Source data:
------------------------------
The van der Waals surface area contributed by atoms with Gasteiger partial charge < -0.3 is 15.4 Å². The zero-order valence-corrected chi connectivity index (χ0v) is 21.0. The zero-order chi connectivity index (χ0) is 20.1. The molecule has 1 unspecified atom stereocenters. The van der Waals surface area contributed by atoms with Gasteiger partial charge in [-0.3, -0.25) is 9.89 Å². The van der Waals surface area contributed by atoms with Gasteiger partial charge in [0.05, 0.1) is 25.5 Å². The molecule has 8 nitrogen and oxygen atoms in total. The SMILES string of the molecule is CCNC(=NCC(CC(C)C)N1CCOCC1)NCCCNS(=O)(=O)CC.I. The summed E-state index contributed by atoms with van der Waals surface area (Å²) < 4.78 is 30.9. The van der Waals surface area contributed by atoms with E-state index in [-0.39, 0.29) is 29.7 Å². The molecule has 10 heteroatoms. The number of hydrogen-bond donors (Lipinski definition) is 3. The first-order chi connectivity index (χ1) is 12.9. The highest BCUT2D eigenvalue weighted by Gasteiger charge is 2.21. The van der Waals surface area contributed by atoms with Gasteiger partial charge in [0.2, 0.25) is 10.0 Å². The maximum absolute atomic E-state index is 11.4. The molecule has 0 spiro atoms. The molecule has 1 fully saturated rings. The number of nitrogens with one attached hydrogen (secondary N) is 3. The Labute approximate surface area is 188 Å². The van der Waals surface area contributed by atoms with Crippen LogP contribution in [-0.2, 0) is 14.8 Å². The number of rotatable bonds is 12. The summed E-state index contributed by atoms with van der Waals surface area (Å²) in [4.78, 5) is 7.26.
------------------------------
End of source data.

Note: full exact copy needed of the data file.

The van der Waals surface area contributed by atoms with Gasteiger partial charge < -0.3 is 15.4 Å². The zero-order valence-corrected chi connectivity index (χ0v) is 21.0. The zero-order chi connectivity index (χ0) is 20.1. The molecule has 1 unspecified atom stereocenters. The van der Waals surface area contributed by atoms with Gasteiger partial charge in [-0.3, -0.25) is 9.89 Å². The van der Waals surface area contributed by atoms with Gasteiger partial charge in [0.05, 0.1) is 25.5 Å². The molecule has 8 nitrogen and oxygen atoms in total. The SMILES string of the molecule is CCNC(=NCC(CC(C)C)N1CCOCC1)NCCCNS(=O)(=O)CC.I. The summed E-state index contributed by atoms with van der Waals surface area (Å²) < 4.78 is 30.9. The van der Waals surface area contributed by atoms with E-state index in [-0.39, 0.29) is 29.7 Å². The molecule has 10 heteroatoms. The number of hydrogen-bond donors (Lipinski definition) is 3. The first-order chi connectivity index (χ1) is 12.9. The highest BCUT2D eigenvalue weighted by Gasteiger charge is 2.21. The van der Waals surface area contributed by atoms with Gasteiger partial charge in [0.2, 0.25) is 10.0 Å². The maximum absolute atomic E-state index is 11.4. The molecule has 0 spiro atoms. The molecule has 1 fully saturated rings. The number of nitrogens with one attached hydrogen (secondary N) is 3. The Labute approximate surface area is 188 Å². The van der Waals surface area contributed by atoms with Crippen LogP contribution in [-0.2, 0) is 14.8 Å². The number of rotatable bonds is 12. The summed E-state index contributed by atoms with van der Waals surface area (Å²) in [4.78, 5) is 7.26.